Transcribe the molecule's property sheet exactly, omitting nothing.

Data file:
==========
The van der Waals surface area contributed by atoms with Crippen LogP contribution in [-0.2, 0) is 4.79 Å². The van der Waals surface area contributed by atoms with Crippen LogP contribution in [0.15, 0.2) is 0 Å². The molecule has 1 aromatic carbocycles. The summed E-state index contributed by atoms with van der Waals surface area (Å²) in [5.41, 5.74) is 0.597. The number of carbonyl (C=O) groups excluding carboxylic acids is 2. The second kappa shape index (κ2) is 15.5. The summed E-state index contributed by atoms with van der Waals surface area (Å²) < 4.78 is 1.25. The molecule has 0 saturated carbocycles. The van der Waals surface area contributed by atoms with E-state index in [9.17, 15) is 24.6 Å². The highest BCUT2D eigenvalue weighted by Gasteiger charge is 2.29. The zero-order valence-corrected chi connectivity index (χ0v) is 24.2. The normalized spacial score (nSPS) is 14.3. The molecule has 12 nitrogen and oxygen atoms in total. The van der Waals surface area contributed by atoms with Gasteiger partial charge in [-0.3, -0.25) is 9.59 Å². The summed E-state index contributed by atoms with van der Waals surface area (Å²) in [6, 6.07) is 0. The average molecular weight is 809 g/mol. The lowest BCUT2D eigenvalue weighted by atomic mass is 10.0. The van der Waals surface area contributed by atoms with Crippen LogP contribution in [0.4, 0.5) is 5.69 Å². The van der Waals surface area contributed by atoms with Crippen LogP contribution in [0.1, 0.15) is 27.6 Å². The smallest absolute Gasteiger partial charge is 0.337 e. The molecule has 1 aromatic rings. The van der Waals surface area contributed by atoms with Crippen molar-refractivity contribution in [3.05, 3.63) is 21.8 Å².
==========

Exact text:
The van der Waals surface area contributed by atoms with Crippen LogP contribution in [-0.2, 0) is 4.79 Å². The van der Waals surface area contributed by atoms with Crippen LogP contribution in [0.15, 0.2) is 0 Å². The molecule has 1 aromatic carbocycles. The summed E-state index contributed by atoms with van der Waals surface area (Å²) in [5.41, 5.74) is 0.597. The number of carbonyl (C=O) groups excluding carboxylic acids is 2. The second kappa shape index (κ2) is 15.5. The summed E-state index contributed by atoms with van der Waals surface area (Å²) < 4.78 is 1.25. The molecule has 0 saturated carbocycles. The van der Waals surface area contributed by atoms with E-state index in [9.17, 15) is 24.6 Å². The highest BCUT2D eigenvalue weighted by Gasteiger charge is 2.29. The zero-order valence-corrected chi connectivity index (χ0v) is 24.2. The normalized spacial score (nSPS) is 14.3. The molecule has 12 nitrogen and oxygen atoms in total. The van der Waals surface area contributed by atoms with Gasteiger partial charge in [-0.3, -0.25) is 9.59 Å². The summed E-state index contributed by atoms with van der Waals surface area (Å²) in [6, 6.07) is 0. The average molecular weight is 809 g/mol. The lowest BCUT2D eigenvalue weighted by atomic mass is 10.0. The van der Waals surface area contributed by atoms with Crippen LogP contribution in [0.4, 0.5) is 5.69 Å². The van der Waals surface area contributed by atoms with Crippen LogP contribution in [0.1, 0.15) is 27.6 Å². The smallest absolute Gasteiger partial charge is 0.337 e. The molecule has 1 aromatic rings. The van der Waals surface area contributed by atoms with Crippen molar-refractivity contribution in [3.05, 3.63) is 21.8 Å².